The Russian Defense Ministry is moving to disband the Moscow Military District's 2nd Guards Tamanskaya Motorized Rifle Division and 4th Guards Kantemirovskaya Tank Division, and to convert them into four brigades. Both divisions now have 12,000 to 14,000 officers and men. The four brigades will have 50% more personnel, or between 18,000 and 20,000 officers and men. This makes up for 4,000 to 5,000 soldiers per brigade. Other army divisions will also be converted into brigades. Unfortunately, brigade level tables of organization, as well as the organization of their battalions, companies and platoons, are not yet known. Moreover, it is unclear whether the new brigades will have infantry-heavy or tank-heavy battalions with light infantry regiment status, as some analysts predict. No plans for dividing divisional artillery and air defense units, for subordinating the brigades to tactical commands and for facilitating their cooperation with military district commanders have been published to date. In this situation, it would be imprudent to make any conjectures. This raises the issue of the military reform's openness. However, minimal publicity is essential. This is particularly true of plans to overhaul the Tamanskaya and Kantemirovskaya divisions, which have a long and glorious history. The 2nd Guards Motorized Rifle Tamanskaya Order of the October Revolution, Order of the Red Banner and Order of Suvorov Division named after Kalinin was established in the summer of 1940 as the 127th Rifle Division in Kharkov, Ukraine.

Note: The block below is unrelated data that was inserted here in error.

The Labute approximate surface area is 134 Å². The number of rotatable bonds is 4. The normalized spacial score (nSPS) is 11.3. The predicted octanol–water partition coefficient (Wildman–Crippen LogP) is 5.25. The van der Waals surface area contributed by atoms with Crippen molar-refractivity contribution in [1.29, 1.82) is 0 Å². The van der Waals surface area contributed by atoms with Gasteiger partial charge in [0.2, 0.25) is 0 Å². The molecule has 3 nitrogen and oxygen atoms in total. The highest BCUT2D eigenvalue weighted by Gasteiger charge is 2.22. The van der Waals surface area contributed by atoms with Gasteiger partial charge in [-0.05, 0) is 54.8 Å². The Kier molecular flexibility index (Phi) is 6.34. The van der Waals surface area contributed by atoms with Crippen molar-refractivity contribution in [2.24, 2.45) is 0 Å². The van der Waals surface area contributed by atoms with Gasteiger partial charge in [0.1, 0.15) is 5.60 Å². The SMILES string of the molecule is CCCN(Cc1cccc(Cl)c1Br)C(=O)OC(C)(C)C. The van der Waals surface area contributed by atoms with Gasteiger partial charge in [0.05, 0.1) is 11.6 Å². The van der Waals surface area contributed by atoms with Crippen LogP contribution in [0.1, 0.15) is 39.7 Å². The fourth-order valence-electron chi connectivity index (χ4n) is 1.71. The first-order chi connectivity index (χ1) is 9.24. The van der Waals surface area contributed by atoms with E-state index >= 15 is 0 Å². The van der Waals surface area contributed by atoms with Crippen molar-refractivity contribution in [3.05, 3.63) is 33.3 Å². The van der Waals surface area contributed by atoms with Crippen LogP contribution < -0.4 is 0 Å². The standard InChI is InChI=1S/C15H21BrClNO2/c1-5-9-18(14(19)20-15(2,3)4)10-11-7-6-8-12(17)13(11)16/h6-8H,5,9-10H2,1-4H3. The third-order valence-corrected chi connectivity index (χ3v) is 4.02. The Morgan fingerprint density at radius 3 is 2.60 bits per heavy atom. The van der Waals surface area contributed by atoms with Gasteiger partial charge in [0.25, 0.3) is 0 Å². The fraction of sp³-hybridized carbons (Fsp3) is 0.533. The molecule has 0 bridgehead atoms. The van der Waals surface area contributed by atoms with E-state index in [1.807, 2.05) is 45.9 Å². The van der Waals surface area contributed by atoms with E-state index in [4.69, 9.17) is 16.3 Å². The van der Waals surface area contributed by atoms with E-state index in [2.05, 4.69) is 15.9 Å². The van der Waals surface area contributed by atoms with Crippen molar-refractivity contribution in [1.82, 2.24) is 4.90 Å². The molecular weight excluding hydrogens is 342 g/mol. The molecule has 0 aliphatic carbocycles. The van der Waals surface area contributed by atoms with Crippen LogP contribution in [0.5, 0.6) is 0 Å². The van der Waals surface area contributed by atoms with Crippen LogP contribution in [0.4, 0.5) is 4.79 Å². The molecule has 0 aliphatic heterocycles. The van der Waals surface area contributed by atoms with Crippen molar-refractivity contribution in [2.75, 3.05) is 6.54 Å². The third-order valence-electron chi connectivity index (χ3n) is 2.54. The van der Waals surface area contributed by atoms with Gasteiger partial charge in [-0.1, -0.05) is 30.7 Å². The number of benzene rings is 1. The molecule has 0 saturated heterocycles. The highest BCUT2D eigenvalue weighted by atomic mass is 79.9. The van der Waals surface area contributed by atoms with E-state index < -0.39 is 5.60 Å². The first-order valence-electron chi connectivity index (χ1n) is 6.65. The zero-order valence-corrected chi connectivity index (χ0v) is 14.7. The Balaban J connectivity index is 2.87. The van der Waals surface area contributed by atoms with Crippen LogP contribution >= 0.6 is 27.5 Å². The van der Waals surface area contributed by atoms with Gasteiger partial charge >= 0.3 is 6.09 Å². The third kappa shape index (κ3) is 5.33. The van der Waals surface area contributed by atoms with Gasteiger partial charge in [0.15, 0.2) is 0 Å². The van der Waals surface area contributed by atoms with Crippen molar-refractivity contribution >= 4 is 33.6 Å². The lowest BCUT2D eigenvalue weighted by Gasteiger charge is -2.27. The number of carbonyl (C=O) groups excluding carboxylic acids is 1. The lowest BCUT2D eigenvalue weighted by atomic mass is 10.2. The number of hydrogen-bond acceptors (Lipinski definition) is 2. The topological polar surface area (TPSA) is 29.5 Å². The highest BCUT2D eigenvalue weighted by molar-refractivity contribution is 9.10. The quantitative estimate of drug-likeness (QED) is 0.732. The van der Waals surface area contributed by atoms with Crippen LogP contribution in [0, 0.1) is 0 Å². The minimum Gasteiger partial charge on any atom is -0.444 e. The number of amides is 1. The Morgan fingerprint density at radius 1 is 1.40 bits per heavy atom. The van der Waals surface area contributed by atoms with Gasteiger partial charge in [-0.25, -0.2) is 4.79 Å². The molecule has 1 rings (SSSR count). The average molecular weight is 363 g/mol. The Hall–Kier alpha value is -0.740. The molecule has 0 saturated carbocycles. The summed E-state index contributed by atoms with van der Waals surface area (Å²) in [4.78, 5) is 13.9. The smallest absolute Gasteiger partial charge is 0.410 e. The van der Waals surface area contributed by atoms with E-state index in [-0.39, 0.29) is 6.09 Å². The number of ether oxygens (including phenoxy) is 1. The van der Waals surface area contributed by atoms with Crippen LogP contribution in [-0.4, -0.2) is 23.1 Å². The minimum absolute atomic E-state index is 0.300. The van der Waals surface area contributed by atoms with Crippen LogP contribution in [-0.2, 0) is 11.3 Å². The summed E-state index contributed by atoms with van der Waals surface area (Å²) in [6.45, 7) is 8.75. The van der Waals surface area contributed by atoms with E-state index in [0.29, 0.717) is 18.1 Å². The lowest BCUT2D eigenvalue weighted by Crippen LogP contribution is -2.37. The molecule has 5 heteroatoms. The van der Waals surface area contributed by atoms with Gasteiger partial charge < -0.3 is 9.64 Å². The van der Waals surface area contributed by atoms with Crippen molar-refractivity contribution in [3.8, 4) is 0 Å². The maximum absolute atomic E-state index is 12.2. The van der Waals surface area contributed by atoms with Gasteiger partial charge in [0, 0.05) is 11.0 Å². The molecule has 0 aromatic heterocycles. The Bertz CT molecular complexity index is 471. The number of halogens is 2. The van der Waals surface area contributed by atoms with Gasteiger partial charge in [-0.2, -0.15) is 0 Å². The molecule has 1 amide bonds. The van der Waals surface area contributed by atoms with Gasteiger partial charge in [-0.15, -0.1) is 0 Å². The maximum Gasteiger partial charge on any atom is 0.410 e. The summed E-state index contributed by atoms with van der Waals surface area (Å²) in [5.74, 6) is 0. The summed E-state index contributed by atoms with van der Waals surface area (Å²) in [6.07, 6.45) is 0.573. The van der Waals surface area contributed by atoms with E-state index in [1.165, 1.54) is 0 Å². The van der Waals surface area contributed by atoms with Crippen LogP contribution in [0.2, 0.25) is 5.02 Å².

When Nazi Germany invaded the Soviet Union on June 22, 1941, the division fought enemy forces in the first few months of the Great Patriotic War, and was renamed as the 2nd Guards Rifle Division in September 1941 together with several other Red Army units. The division subsequently took part in many large-scale military operations, was renamed as the Tamanskaya Division for its heroic exploits during the Novorossiisk-Taman operation and finished the war on April 17, 1945 on the Samland Peninsula in East Prussia. After the war, the division was converted into a motorized rifle division and deployed in the Moscow Region's Naro-Fominsk District. Its elements always took part in military parades on Red Square, helped to overthrow Lavrenty Beria, former chief of the dreaded Soviet secret police, in the summer of 1953 and were also involved in the abortive August 1991 coup against the last Soviet leader Mikhail Gorbachev and the October 1993 clashes between President Boris Yeltsin's supporters and the Russian parliament.